A song can bring back a memory so vivid and poignant that it can break your heart. Our lives are so long, there are so many memories that get buried or forgotten when suddenly, a few opening chords can shuttle you back in time to a place you haven’t thought of in years. I wish I could catalog them all, make a mental scrapbook of all those little moments, those times I didn’t have the forethought to bring a camera with me. A song can remind you of those times that existed just outside of the frame.
One January night as I slept in a garden unit apartment, a frozen water main on Montrose Avenue burst and sent gushing water down our basement stairs and into our building. I woke up when a frantic roommate pounded on my door to see water rising to the level of my box spring, my furniture floating around me like buoys. Frantically, I fumbled for my glasses to make sure I was actually seeing what I was seeing. I plunged my feet into the icy water and pushed my floating trunk over to the window well so I could climb up and rescue my mewling cat from her hiding place. We ran upstairs to dry land and watched a current of water rush down Wolcott Ave.
The next day, as the water slowly drained away, we salvaged our belongings from our waterlogged bedrooms. The floating trunk I had used as a stepstool was filled with water. It was where I stored away most of my mementos, things that I didn’t need on a daily basis but held onto for all of the memories associated with them–paper Walgreens envelopes stuffed with old photos, high school yearbooks, college notebooks and journals. This also included all of my mixtapes from junior high through my college years before I eventually transitioned to a Discman. I looked at the blurred ink of old playlists, shoe boxes of tapes that would never play again. I remembered making many of those tapes, meticulously tracking the time of each song that I added so that the last track wouldn’t get cut-off mid-tune.
Out of everything that I lost that night of the flood, those mixtapes are the most sorely missed. Though I hadn’t even owned a tape deck in years, I felt comforted still having those tapes close by, having those memories to slide back into like a favorite sweatshirt. A few staticky opening chords would transport me back to high school, riding shotgun in my best friend’s red Geo Metro, listening to Alanis Morissette. The building guitar chords of The Cure’s “Kiss Me Kiss Me Kiss Me” would take me back to my college dorm freshman year. Any Beatles song reminded me of being in my parents’ house, curled up on the living room couch with a book while my mom played music and made coffee. Each tape held 90 minutes of memories, preserved like a pensieve until the flood took them away.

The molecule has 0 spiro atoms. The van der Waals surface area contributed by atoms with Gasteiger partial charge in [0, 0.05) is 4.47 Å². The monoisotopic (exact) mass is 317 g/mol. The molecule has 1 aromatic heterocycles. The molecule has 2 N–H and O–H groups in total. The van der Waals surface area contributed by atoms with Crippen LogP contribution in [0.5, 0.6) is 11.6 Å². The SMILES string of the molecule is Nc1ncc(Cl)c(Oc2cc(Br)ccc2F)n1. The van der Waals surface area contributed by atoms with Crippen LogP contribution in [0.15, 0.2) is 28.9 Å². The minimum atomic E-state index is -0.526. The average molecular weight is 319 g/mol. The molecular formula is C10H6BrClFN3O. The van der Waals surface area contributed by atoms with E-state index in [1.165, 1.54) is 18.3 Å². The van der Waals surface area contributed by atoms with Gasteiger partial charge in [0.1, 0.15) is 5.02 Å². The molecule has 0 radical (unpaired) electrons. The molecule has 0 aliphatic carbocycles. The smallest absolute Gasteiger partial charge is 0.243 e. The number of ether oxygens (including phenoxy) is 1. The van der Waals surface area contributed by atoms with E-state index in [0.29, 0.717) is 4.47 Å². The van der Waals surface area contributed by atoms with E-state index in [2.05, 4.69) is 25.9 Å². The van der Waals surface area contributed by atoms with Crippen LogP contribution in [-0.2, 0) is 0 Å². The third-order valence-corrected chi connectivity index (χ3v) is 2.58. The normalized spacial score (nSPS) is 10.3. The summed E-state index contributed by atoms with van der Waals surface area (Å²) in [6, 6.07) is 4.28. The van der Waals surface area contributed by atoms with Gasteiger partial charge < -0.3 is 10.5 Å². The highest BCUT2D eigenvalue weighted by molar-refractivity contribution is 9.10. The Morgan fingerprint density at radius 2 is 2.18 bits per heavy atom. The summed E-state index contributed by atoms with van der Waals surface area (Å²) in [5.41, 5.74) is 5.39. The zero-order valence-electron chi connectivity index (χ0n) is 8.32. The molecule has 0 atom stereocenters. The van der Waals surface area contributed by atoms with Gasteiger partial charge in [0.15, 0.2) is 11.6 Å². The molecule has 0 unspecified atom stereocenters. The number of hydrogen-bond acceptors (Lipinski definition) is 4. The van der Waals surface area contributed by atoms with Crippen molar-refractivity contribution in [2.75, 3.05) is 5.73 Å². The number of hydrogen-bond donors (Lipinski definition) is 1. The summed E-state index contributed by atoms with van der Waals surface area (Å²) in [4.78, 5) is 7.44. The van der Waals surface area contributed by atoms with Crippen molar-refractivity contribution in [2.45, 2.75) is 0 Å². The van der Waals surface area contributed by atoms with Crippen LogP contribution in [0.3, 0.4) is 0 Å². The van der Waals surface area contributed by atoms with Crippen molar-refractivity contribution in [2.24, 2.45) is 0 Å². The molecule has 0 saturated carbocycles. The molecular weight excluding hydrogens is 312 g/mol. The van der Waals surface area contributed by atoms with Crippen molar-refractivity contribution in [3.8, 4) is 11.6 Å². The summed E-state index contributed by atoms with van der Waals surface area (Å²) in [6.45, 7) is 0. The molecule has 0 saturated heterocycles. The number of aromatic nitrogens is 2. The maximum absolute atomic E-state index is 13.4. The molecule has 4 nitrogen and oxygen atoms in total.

After the flood swallowed up so many possessions, I felt an overwhelming loss tinged with a sense of freedom. Suddenly, I had so many less things in my life, and I was lighter, unencumbered. When I moved out of that apartment six months later to a third floor condo with zero danger of ever being flooded, I easily transported my possessions in a handful of trips in my 4-door car. In some ways, the flood had made the decision for me to let go of the memorabilia of my younger self. It forced me to admit that I wasn’t going to hang up that Pauly Shore poster again anyways. It didn’t just wash away an apartment full of things, it washed away a place in time.
A friend told me about a show he had heard on NPR that discussed how tapes lose their magnetic draw over the years until the sound quality erodes away, leaving the tape blank. As my memories associated with those lovingly slaved-over playlists would fade, so would the tapes themselves. The frigid flood waters that washed away the messages scrawled in my yearbooks only sped up the inevitable process of me forgetting the faces and names of the people who wrote them. We hold onto our things for so long to cling to those memories a little bit longer, to fight against the unavoidable advancement of time that takes everything away from us.
Though the tapes are gone, every once in awhile I will be driving in my car and a random song on the radio will suddenly transport me to another time. I’ll suddenly be back in my friend’s Geo Metro, driving through a sleepy suburb on a hot August day, savoring the last few days of summer break before school started back up. As the last notes fade away, my subconscious waits to hear the song it remembers following it on an old Maxell cassette with “Summertime Blues” written on its paper sleeve. I’ll smile and remember, for now.